Behind the Color Orange

Learn how orange can create a friendly, approachable feeling for your interiors.

Photo courtesy of Jennifer Gilmer

Photo courtesy of Jennifer Gilmer

By: Jeannie Matteucci
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If your home needs a jolt of energy, orange might be what you need. Orange conjures images of citrus fruit or a summer sunset, and represents happiness and innovation.

Orange has a reputation for being overwhelming, but variations like apricot and terra cotta can inspire relaxation. A deep orange can feel bold during the day but cozy and warm at night.

Top Orange Ideas for Every Room

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Energetic Orange

A natural fit for dining rooms and kitchens, orange is an appetite stimulant. Use an orange tone-on-tone wall treatment to add energy to a drab dining room. Designed by Chip Wade

Warm Orange

Less orange is more in the kitchen. Veining throughout this stone wall adds a vibrant touch to this modern kitchen. Orange is closely related to red in its relationship with heat, and many foods are associated with orange shades (like tangerine, apricot and peach). This makes orange a perfect choice for a kitchen. Designed by Andreea Avram Rusu

Vibrant Orange

If you want a friendly, inviting family room, orange is your color: Orange evokes a cheerful feeling. To balance this vibrant hue, consider pairing with cooler colors such as gray. Designed by Pangaea

Creative Orange

Orange represents innovation, which makes it a great choice for spaces where creative work takes place. This office features the best of both worlds, a work hub and a wine room. Designed by Pangaea

Eclectic Orange

This Mexican-style bathroom features hand-painted tiles against a shade of terra cotta. Orange is a flattering color that makes the skin glow. Use subtle shades in the bathroom or other places where you get dressed. Designed by Erica Islas

"Orange has steadily progressed up the ladder of consumer preferences so there's a greater appreciation of the color," says color expert Leatrice Eiseman, executive director of the Pantone Color Institute and author of the book Colors for Your Every Mood. "Orange is the child of red and yellow. It gives you the excitement of red, but at the same time, the welcoming, friendly, warm aspect of yellow."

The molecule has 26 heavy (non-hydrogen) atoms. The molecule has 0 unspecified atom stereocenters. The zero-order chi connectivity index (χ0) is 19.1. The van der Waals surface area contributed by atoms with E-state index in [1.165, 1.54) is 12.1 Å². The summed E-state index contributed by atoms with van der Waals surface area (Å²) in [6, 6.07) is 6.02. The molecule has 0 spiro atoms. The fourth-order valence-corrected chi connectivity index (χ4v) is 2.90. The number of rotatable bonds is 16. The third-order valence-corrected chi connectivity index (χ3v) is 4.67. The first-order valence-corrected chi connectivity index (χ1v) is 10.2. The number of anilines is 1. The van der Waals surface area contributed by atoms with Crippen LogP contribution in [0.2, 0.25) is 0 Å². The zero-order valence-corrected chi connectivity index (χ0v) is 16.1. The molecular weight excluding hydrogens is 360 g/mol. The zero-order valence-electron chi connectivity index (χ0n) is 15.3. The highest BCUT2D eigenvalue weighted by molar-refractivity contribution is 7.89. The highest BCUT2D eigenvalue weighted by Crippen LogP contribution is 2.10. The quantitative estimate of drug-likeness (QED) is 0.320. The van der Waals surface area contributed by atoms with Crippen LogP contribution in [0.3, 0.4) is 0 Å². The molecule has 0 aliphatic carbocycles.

Midcentury Modern in Tango Tangerine

Midcentury Modern in Tango Tangerine

Brightly patterned tangerine wallpaper provides a classic backdrop to this midcentury modern living space. A comfortable white couch and mismatched patterned pillows interrupt the otherwise monochromatic color scheme.

In a bedroom, try a soothing, peach-toned orange that casts a rosy glow on the skin. You can use a pale, dusty orange for a welcoming entry that invites guests into your home.

Orange stimulates your appetite and adds warmth, so it's also a good choice for a dining room or kitchen. Create a backsplash of orange tile, or use orange fixtures to make a kitchen island shine. It doesn't take a lot of orange rev up a room.

"The brighter the orange, the less you need," says color expert Kate Smith. "When you have orange, it's going to draw your eye, so make sure you're using it in locations you want to be noticed."

For a relaxing space, consider mixing apricot with deep browns and grays. If you love the feel of fall, bring the colors of leaves inside with orange, red, brown and gold accents. For those who crave energy and excitement, a combination of bright orange, pink and yellow citrus makes any room a party.

Orange on the Outside

The energy of the hue is perfect when used poolside, for a patio or in an outdoor living room. Instead of red, try a deep orange for your front door.

Use pumpkin-toned hues to highlight architecture on a New England-style Colonial home.

Earthy, sun-baked oranges are a natural fit for desert and Southwestern-style homes.

Ways to Play With Orange in Your Home

  • Use tangerine and hot pink to energize a normally dark room.
  • Orange mixed with denim blue makes a boy's bedroom feel athletic and energetic.
  • Use your favorite orange to add a sense of play to stair risers.
  • Use orange for the shelves and back of bookcases or cubbies to add depth.

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